Lisa at work
Because I have always been a fan of fused glass, blown glass and any other type of glass works, I was fascinated by the work that Lisa Horkin has posted on the Art and Artists of 614 Facebook page. I also saw many of the beautiful pieces she has made that are for sale at Franklin Park Conservatory’s Botanica during the Falling for Local event in October and fell in love!
Lisa was gracious enough to agree to an interview to satisfy my curiosity and promote her amazing work.
Lisa grew up in Bexley, OH, attended the Columbus College of Art and Design and graduated with a BFA with a focus on painting and ceramics, and a dabbling of glass blowing. For about 20 years, she focused on painting-textile-mixed media. During that time she was a member of several art groups, one being The Art Quilt network. Then in 2002, she told her hubby (Scott Conover) that she wanted to blow glass, he said “I think you should”, she took classes at Glass Axis and he eventually joined her in creating blown glass. They eventually formed a glass-blowing team, and while Conover no longer is involved, Horkin’s company is called Horkover Glass — a melding of their last names.
She finds much of her inspiration in nature with its variety of color and texture. Part-time work at a nursery and loving to play outdoors aid her in taking in the color and patterns that nature provides. Because she believes that nature does not make mistakes when it comes to color and textures, she tends to use what she encounters there every day to create her glass pieces. She is also inspired by people who work hard to get where they want to be in any aspect of their lives and finds inspiration in doing, and learning from “what I am doing right now. All the art works I create now are stepping stones to what is coming next.”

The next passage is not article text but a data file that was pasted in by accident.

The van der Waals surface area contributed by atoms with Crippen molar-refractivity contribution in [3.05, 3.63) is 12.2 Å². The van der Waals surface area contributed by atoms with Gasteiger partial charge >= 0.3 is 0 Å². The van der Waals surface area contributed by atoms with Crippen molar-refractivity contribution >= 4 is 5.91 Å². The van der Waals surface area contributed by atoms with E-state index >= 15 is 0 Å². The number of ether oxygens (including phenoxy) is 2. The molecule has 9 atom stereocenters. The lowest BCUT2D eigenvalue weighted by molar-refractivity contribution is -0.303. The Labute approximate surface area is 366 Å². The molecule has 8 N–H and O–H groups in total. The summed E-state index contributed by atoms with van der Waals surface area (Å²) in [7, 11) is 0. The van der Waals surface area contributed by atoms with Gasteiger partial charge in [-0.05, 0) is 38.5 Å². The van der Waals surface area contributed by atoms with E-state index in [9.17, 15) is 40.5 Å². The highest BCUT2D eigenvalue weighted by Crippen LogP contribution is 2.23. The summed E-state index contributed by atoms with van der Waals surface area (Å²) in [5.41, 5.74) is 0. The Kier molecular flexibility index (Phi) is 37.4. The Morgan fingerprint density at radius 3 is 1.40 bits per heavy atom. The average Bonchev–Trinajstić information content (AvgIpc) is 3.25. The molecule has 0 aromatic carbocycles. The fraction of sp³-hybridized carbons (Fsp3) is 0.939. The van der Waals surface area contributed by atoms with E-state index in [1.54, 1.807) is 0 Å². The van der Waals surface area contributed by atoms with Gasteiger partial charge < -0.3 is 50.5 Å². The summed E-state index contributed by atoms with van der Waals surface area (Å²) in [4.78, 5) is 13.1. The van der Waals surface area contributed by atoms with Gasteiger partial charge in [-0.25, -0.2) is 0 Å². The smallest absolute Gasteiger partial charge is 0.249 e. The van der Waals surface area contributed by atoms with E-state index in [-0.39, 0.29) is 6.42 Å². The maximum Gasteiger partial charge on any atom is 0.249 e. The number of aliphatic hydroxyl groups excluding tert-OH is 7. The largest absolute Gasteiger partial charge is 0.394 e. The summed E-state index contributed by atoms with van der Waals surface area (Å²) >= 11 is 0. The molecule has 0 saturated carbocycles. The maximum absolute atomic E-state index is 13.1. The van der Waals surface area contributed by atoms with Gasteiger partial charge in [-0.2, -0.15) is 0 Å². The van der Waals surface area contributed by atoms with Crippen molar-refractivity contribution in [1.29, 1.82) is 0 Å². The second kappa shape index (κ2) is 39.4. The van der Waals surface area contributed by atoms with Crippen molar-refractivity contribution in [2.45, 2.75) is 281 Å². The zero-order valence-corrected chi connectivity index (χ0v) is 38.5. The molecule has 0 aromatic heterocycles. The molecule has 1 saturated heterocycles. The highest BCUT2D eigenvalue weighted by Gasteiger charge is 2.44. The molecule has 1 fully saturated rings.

Although she is reticent to categorize her art, she does say that her work is impressionistic/Fauvistic (Fauvism
is the style of les Fauves
for “the wild beasts”; paintings of the Fauves, such as Matisse and Derain, were characterized by seemingly wild brush work and strident colors, while their subject matter had a high degree of simplification and abstraction
). But she doesn’t think in terms of category and instead focuses on whatever she happens to be making during a particular period of time.
As Lisa explains: Glass blowing is very physical and one has to develop the skills needed in order to be able to create the work that has been envisioned. It takes years to develop this skill. I have had vision for many works that I have not had the skill to create. Glass is different on many levels, one being that it is most times a team effort. I am fortunate to be embarking on this opportunity at CCAD where there will be many strong and skilled artists to help me take to completion some of my visions.